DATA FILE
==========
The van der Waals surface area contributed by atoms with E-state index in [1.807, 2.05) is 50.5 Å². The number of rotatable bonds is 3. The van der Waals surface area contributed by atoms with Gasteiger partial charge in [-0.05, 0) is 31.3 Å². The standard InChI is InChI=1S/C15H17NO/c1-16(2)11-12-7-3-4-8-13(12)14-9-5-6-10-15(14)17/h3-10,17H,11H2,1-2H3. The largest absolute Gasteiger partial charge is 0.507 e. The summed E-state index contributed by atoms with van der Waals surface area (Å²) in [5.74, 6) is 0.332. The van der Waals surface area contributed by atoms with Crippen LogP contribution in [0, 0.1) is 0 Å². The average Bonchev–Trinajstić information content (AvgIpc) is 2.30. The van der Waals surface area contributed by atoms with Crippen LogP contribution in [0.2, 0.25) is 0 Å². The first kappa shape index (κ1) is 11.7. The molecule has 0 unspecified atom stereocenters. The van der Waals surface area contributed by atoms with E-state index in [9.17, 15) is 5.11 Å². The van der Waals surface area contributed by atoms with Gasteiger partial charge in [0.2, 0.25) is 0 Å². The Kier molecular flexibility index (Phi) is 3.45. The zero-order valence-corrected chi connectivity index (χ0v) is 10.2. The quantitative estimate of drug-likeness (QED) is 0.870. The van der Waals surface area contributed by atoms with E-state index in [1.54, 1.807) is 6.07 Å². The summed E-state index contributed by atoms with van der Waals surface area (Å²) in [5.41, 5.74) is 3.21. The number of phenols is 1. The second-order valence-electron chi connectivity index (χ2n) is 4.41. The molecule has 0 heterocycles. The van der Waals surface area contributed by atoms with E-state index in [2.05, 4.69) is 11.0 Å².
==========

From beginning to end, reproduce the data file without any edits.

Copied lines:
The van der Waals surface area contributed by atoms with E-state index in [1.807, 2.05) is 50.5 Å². The number of rotatable bonds is 3. The van der Waals surface area contributed by atoms with Gasteiger partial charge in [-0.05, 0) is 31.3 Å². The standard InChI is InChI=1S/C15H17NO/c1-16(2)11-12-7-3-4-8-13(12)14-9-5-6-10-15(14)17/h3-10,17H,11H2,1-2H3. The largest absolute Gasteiger partial charge is 0.507 e. The summed E-state index contributed by atoms with van der Waals surface area (Å²) in [5.74, 6) is 0.332. The van der Waals surface area contributed by atoms with Crippen LogP contribution in [0, 0.1) is 0 Å². The average Bonchev–Trinajstić information content (AvgIpc) is 2.30. The van der Waals surface area contributed by atoms with Crippen LogP contribution in [0.2, 0.25) is 0 Å². The first kappa shape index (κ1) is 11.7. The molecule has 0 unspecified atom stereocenters. The van der Waals surface area contributed by atoms with E-state index in [9.17, 15) is 5.11 Å². The van der Waals surface area contributed by atoms with Gasteiger partial charge in [0.2, 0.25) is 0 Å². The Kier molecular flexibility index (Phi) is 3.45. The zero-order valence-corrected chi connectivity index (χ0v) is 10.2. The quantitative estimate of drug-likeness (QED) is 0.870. The van der Waals surface area contributed by atoms with E-state index in [1.54, 1.807) is 6.07 Å². The summed E-state index contributed by atoms with van der Waals surface area (Å²) in [5.41, 5.74) is 3.21. The number of phenols is 1. The second-order valence-electron chi connectivity index (χ2n) is 4.41. The molecule has 0 heterocycles. The van der Waals surface area contributed by atoms with E-state index in [2.05, 4.69) is 11.0 Å².